I recently received an email from a listener of our podcast that was such a great question that I couldn’t resist writing some thoughts about it, because I think this is one of THE problems in modern dating: i.e. people trying to play it too cool.
So here it is!
Question from a reader:
What constitutes chasing? Ie. Is telling someone you would love to hang out again after a date or that you like them in general desperate? Or equivalent to chasing? It’s hard to gauge sometimes if you want to have honest communication but common advice is that guys should always initiate and dictate the pace of a relationship.
“Desperate” is a subjective term.
If after a date I send a text saying “had so much fun!” or “would love to hang out again!”, and it gets a cold reception, then I just got some useful info.
The info is: this isn’t someone I need in my life.
“But what if my enthusiasm turned them off?” you may reply.
Here’s the key question: Will a guy who is mesmerised by your beauty, fascinated by your company, and generally finds himself thinking about you all night after your first date be put off by you saying: “Would love to hang out again!”?
People are generally turned off by unwarranted affection.
This would happen if you only had one or two dates but your messages implied he is the greatest person you’ve ever met and you can’t imagine why he would ever find interest in a lowly creature like you. If this happens, then yes, he will think: this sounds desperate. And intense. She doesn’t even know me. I’m scared.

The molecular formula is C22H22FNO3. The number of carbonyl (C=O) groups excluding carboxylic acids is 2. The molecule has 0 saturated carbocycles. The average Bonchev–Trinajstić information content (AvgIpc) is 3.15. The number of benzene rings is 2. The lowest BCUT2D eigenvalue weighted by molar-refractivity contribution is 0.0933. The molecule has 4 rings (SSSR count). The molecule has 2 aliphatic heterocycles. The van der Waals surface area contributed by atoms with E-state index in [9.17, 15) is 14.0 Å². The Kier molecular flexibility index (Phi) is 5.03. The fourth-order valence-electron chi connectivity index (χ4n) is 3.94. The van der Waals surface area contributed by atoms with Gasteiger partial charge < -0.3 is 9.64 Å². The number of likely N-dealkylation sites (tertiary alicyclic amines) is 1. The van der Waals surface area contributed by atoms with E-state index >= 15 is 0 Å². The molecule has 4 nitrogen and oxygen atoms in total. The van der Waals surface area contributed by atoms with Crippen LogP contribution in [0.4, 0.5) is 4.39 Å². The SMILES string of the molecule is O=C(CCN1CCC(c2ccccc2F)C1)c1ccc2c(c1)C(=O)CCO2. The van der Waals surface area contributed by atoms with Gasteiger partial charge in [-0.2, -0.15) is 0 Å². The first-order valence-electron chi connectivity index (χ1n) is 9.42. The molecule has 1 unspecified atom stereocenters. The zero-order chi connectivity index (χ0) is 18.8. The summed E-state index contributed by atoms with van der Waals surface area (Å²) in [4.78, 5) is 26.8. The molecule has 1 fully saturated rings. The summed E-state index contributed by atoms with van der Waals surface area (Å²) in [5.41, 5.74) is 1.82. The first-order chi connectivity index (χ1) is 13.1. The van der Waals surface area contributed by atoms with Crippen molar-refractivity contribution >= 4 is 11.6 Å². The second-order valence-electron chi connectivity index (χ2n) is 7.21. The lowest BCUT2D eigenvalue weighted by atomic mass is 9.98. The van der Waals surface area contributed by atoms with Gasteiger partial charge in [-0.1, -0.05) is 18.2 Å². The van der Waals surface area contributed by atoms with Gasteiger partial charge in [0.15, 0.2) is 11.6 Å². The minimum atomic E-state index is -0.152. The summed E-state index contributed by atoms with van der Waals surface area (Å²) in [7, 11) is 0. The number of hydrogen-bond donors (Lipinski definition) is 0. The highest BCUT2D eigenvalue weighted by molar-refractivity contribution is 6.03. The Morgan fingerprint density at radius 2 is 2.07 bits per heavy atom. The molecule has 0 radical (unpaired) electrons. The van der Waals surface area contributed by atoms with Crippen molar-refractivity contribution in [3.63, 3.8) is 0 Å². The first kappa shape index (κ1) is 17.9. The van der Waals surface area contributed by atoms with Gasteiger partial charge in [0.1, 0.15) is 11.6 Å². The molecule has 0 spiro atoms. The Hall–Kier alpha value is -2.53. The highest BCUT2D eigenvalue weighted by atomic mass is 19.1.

But you knew that already.
What people often want to know is: if i play it cooler, like, ICE COLD, will he be more attracted to me than if I tell him I had a wonderful time?
This is where filters come into play.
In every friendship, conversation, and romantic relationship we have, we are always applying filters.
And if we decide to be ICE COLD. i.e. no text, no follow-up, no response, no anything after a date, one of two things tends to happen:
(1) people assume we just aren’t very interested (especially people with high self-esteem)
(2) we attract people who love hot and cold game-playing (who then lose interest later when we finally show them attention and things get too “boring”)
That’s why applying the ICE COLD filter tends to backfire so often. It’s a bad filter for attracting the kind of people who are best for the healthy long-term relationship.
I’m not afraid of rejection. I don’t care if someone had a mediocre time in my company and doesn’t feel a spark. I’d rather know that instantly and get on with finding someone who IS into what I’m selling sooner rather than later.
Which brings me to the point: I want to be upfront if I had a good time. Because I ONLY want someone who feels exactly the same.
Your biggest filter in dating should be: I want someone who is never in doubt that they want to see me again.
This is the ultimate filter for healthy, happy, mutual relationships where you avoid all the BS that most people put up with who “love the chase”.